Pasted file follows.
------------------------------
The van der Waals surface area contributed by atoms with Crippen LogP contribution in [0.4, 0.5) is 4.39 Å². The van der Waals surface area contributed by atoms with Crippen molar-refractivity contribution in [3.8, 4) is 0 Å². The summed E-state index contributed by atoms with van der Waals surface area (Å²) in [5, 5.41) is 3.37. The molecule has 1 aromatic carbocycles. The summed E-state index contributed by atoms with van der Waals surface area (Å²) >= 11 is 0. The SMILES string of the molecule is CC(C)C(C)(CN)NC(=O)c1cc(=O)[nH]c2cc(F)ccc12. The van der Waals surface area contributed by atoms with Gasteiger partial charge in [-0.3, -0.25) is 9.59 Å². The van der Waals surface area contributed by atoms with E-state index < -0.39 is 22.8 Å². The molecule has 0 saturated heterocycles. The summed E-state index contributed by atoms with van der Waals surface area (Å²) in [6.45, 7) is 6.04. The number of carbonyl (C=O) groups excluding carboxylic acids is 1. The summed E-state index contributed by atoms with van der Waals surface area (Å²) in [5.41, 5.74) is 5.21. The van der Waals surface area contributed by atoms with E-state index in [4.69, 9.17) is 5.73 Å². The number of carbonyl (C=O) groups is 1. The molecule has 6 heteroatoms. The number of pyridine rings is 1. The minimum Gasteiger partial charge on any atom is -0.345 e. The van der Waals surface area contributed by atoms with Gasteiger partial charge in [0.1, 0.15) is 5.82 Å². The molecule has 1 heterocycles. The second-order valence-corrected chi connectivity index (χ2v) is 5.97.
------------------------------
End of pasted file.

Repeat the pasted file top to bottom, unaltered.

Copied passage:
The van der Waals surface area contributed by atoms with Crippen LogP contribution in [0.4, 0.5) is 4.39 Å². The van der Waals surface area contributed by atoms with Crippen molar-refractivity contribution in [3.8, 4) is 0 Å². The summed E-state index contributed by atoms with van der Waals surface area (Å²) in [5, 5.41) is 3.37. The molecule has 1 aromatic carbocycles. The summed E-state index contributed by atoms with van der Waals surface area (Å²) >= 11 is 0. The SMILES string of the molecule is CC(C)C(C)(CN)NC(=O)c1cc(=O)[nH]c2cc(F)ccc12. The van der Waals surface area contributed by atoms with Gasteiger partial charge in [-0.3, -0.25) is 9.59 Å². The van der Waals surface area contributed by atoms with E-state index < -0.39 is 22.8 Å². The molecule has 0 saturated heterocycles. The summed E-state index contributed by atoms with van der Waals surface area (Å²) in [6.45, 7) is 6.04. The number of carbonyl (C=O) groups excluding carboxylic acids is 1. The summed E-state index contributed by atoms with van der Waals surface area (Å²) in [5.41, 5.74) is 5.21. The van der Waals surface area contributed by atoms with E-state index in [4.69, 9.17) is 5.73 Å². The number of carbonyl (C=O) groups is 1. The molecule has 6 heteroatoms. The number of pyridine rings is 1. The minimum Gasteiger partial charge on any atom is -0.345 e. The van der Waals surface area contributed by atoms with Gasteiger partial charge in [0.1, 0.15) is 5.82 Å². The molecule has 1 heterocycles. The second-order valence-corrected chi connectivity index (χ2v) is 5.97.